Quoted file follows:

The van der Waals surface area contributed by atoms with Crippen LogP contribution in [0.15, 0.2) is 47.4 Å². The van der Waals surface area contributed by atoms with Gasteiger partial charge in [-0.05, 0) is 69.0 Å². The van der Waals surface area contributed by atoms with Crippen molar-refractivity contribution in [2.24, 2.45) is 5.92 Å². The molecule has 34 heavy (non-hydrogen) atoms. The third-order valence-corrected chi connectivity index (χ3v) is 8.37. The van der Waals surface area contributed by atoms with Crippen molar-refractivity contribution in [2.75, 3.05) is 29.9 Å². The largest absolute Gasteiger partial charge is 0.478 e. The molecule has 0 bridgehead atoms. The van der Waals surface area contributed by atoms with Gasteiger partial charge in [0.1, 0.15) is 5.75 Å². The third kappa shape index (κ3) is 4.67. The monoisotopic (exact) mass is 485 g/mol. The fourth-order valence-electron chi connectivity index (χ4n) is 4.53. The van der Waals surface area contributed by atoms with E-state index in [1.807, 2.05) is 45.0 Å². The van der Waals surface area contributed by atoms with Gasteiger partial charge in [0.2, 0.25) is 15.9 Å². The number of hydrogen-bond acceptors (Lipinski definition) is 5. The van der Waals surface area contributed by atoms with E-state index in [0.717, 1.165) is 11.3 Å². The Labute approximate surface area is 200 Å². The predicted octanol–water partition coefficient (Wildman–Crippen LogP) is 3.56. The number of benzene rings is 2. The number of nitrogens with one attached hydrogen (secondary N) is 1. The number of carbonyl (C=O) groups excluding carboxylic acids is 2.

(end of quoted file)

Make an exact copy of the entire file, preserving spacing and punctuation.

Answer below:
The van der Waals surface area contributed by atoms with Crippen LogP contribution in [0.15, 0.2) is 47.4 Å². The van der Waals surface area contributed by atoms with Gasteiger partial charge in [-0.05, 0) is 69.0 Å². The van der Waals surface area contributed by atoms with Crippen molar-refractivity contribution in [2.24, 2.45) is 5.92 Å². The molecule has 34 heavy (non-hydrogen) atoms. The third-order valence-corrected chi connectivity index (χ3v) is 8.37. The van der Waals surface area contributed by atoms with Crippen molar-refractivity contribution in [2.75, 3.05) is 29.9 Å². The largest absolute Gasteiger partial charge is 0.478 e. The molecule has 0 bridgehead atoms. The van der Waals surface area contributed by atoms with Gasteiger partial charge in [0.1, 0.15) is 5.75 Å². The third kappa shape index (κ3) is 4.67. The monoisotopic (exact) mass is 485 g/mol. The fourth-order valence-electron chi connectivity index (χ4n) is 4.53. The van der Waals surface area contributed by atoms with E-state index in [1.807, 2.05) is 45.0 Å². The van der Waals surface area contributed by atoms with Gasteiger partial charge in [0.2, 0.25) is 15.9 Å². The number of hydrogen-bond acceptors (Lipinski definition) is 5. The van der Waals surface area contributed by atoms with E-state index in [0.717, 1.165) is 11.3 Å². The Labute approximate surface area is 200 Å². The predicted octanol–water partition coefficient (Wildman–Crippen LogP) is 3.56. The number of benzene rings is 2. The number of nitrogens with one attached hydrogen (secondary N) is 1. The number of carbonyl (C=O) groups excluding carboxylic acids is 2.